Contact: Jon Cecero
DePaul University

Public Release: 8-Feb-2016
Nature Climate Change
Carbon emissions affect thousands of years of climate change
The Earth may suffer irreversible damage that could last tens of thousands of years because of the rate humans are emitting carbon into the atmosphere. In a new study in Nature Climate Change, researchers at Oregon State University, Lawrence Livermore National Laboratory and collaborating institutions found that the longer-term impacts of climate change go well past the 21st century.

Contact: Anne Stark
DOE/Lawrence Livermore National Laboratory

Public Release: 8-Feb-2016
Journal of Archaeological Science
200,000 fish bones suggest ancient Scandinavian people were more complex than thought
200,000 fish bones discovered in and around a pit in Sweden suggest that the people living in the area more than 9,000 years ago were more settled and cultured than we previously thought. Research published in the Journal of Archaeological Science suggests people were storing large amounts of fermented food much earlier than experts thought.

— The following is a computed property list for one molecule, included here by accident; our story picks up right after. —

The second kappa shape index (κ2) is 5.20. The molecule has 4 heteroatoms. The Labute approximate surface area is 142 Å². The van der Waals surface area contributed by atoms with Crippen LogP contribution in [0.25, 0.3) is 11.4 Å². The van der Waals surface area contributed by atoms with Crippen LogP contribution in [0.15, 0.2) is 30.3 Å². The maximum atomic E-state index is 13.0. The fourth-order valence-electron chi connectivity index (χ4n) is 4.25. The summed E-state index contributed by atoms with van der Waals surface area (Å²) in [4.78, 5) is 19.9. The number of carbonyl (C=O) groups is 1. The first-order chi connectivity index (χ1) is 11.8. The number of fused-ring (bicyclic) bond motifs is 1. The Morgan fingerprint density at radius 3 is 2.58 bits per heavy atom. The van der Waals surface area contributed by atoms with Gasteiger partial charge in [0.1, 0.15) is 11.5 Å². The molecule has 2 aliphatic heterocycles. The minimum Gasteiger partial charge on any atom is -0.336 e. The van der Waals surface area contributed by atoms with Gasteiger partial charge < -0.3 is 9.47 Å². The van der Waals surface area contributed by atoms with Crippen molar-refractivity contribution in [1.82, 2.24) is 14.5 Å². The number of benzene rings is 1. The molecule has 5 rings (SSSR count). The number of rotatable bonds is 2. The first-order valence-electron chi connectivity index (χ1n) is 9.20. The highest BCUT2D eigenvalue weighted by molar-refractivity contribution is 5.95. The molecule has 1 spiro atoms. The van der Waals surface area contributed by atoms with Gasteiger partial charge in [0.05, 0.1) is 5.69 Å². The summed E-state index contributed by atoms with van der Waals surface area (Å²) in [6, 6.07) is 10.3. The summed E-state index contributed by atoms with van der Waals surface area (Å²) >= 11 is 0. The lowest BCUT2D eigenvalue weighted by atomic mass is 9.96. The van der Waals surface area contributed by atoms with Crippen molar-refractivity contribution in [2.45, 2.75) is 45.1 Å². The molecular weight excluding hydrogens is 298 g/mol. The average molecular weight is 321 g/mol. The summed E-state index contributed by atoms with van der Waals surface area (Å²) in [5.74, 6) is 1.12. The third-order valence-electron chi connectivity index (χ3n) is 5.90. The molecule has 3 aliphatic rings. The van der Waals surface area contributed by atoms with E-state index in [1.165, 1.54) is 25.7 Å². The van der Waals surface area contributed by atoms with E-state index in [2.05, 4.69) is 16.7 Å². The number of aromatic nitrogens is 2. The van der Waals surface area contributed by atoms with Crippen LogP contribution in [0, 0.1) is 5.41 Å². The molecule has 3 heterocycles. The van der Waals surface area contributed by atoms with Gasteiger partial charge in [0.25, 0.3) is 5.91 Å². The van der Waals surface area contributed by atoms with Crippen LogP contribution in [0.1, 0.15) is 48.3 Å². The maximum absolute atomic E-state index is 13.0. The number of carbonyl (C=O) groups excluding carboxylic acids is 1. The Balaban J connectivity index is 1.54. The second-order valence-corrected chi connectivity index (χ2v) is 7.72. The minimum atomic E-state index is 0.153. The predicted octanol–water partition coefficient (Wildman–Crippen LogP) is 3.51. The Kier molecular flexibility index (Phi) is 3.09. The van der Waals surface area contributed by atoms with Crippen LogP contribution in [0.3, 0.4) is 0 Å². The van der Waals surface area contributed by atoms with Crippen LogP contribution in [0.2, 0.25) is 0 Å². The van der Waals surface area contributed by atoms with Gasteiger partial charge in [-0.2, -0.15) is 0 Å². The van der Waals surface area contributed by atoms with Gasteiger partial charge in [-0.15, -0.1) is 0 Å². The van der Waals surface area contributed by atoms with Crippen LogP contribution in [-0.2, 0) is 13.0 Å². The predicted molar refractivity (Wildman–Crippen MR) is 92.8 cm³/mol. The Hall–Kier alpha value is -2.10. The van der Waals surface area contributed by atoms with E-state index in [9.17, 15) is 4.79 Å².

Contact: Alex Walker

Public Release: 8-Feb-2016
Nature Climate Change
Long-term picture offers little solace on climate change
Climate change projections that look ahead one or two centuries show a rapid rise in temperature and sea level, but say little about the longer picture. Today (Feb. 8, 2016), a study published in Nature Climate Change looks at the next 10,000 years, and finds that the catastrophic impact of another three centuries of carbon pollution will persist millennia after the carbon dioxide releases cease.

Contact: Shaun Marcott
University of Wisconsin-Madison

Public Release: 8-Feb-2016
Proceedings of the National Academy of Sciences
Putting a price on nature, literally
We know that nature is valuable, but how does this value compare to other assets? Not as lumber or drinking water or a fancy dinner, but as standing forests, healthy aquifers or living organisms -- what is the dollar value of this natural capital? Arizona State University economist and sustainability professor Joshua Abbott can calculate an answer.

Contact: Skip Derra